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Renishaw is known for many things: metal 3D printing, medical 3D printing, and more. It’s a huge company, with more than 70 offices in 35 countries and over 4,000 employees around the world. It’s not too big, however, to reach out to small groups within the community, and the company has made it clear that it values education, particularly STEM education. Now Renishaw is deepening its commitment to education in two ways.

The first is the establishment of a new Fabrication Development Centre (FDC), which officially launches today at Renishaw’s Miskin facility in South Wales. A resource for hands-on learning, the aim of the center is to inspire young people to pursuse STEM careers. Schools or groups of young people can use the facility for free for lessons or workshops. The FDC has two classrooms, staffed by qualified teachers and Renishaw’s STEM ambassadors. Its educational equipment includes 3D printers.

Today, Renishaw is also initiating a partnership with Bloodhound SSC, a project that aims to create a car that will break the sound barrier and become the first land vehicle to travel at 1,000 mph. The car made its first public test drive last year and has been using additive manufacturing in its development. Bloodhound SSC also devotes a good deal of resources to education, and driver Andy Green will officially open the FDC.

“With companies already struggling to recruit skilled candidates, it is important to get more young people interested in STEM subjects at GCSE and A-Level.  Creating engaging educational experiences for pupils at a young age can be essential to their selection of the subject at degree or apprenticeship level,” said Simon Biggs, Education Outreach Officer at Renishaw.

“The Fabrication Development Centre not only gives pupils a chance to escape the classroom, but it also enables them to grasp the link between the school curriculum and industry. They can take part in motivating workshops that complement the exam specification and give them a better understanding of the career opportunities available to them in the future.”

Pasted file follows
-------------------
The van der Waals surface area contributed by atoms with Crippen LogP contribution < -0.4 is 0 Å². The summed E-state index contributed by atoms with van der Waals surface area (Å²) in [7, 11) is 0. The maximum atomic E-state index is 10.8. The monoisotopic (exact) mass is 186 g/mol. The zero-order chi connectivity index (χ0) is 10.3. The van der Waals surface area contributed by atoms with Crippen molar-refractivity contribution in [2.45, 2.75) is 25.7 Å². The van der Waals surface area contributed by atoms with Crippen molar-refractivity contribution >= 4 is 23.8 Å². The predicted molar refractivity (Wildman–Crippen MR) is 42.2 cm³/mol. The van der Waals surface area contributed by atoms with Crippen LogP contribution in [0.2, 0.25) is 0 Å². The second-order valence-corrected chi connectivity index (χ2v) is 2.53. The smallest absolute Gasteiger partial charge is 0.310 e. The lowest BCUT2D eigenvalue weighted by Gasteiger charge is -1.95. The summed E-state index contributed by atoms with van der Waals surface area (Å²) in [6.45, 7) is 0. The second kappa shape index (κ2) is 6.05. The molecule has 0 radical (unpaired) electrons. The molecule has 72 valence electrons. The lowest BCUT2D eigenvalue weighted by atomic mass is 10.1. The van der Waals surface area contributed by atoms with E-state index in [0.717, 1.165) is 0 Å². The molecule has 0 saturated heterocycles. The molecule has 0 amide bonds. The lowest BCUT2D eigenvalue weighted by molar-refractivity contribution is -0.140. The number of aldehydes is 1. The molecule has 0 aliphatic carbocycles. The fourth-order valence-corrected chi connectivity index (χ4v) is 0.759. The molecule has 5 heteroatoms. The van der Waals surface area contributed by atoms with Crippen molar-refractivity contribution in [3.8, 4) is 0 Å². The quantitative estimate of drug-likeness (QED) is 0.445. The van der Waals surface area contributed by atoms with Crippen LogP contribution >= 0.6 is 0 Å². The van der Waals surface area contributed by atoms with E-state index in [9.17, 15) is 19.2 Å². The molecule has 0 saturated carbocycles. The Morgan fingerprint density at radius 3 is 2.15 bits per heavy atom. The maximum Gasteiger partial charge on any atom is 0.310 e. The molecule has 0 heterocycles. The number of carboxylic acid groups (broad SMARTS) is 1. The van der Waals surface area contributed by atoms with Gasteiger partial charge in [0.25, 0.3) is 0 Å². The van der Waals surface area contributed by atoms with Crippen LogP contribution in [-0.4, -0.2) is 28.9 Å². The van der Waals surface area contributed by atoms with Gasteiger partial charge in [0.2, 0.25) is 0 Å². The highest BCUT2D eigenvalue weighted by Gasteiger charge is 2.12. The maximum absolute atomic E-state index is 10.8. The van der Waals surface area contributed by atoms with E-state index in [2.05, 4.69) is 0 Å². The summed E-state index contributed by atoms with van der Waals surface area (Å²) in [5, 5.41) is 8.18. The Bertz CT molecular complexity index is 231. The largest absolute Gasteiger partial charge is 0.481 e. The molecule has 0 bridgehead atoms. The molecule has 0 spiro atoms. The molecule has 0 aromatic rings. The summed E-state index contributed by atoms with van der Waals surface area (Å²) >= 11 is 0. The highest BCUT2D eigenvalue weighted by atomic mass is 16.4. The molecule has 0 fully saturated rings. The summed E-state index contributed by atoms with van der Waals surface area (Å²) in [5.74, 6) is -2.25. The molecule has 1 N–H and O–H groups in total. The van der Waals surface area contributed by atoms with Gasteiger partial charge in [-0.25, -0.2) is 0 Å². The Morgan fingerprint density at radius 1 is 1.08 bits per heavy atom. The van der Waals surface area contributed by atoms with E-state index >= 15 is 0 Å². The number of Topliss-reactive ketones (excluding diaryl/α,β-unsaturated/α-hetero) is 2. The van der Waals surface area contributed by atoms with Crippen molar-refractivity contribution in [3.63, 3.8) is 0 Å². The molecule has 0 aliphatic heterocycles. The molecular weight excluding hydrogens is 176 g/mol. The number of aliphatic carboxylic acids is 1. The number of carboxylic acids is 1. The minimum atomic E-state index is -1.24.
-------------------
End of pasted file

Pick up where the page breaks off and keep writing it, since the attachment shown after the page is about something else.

While the facility is only being officially launched today, it has already been in use for some time, with positive results. Students at Radyr Comprehensive School have been using the FDC, and have displayed increased motivation in school after just a few months. The school now plans to extend its use of the FDC across the three years of its GCSE program to increase interest and uptake of design subjects.

Education, especially in 3D printing, is more important than ever as the technology advances and becomes part of industries including medical, automotive, and others – in fact, there are few if any industries that 3D printing has not affected in some way. That’s also the case with other advanced technologies such as robotics and virtual reality. There can never be too many centers dedicated to educating young people in these technologies, and the FDC is a welcome addition to the world’s technological educational resources.

Schools in the Bristol, Gloucestershire and South Wales areas can access an online booking form from Renishaw’s educational outreach page, where students, schools and teachers can also find information about Renishaw’s work with young people and engineering career advice.

Discuss this and other 3D printing topics at 3DPrintBoard.com or share your thoughts below. 

[Images: Renishaw]

 

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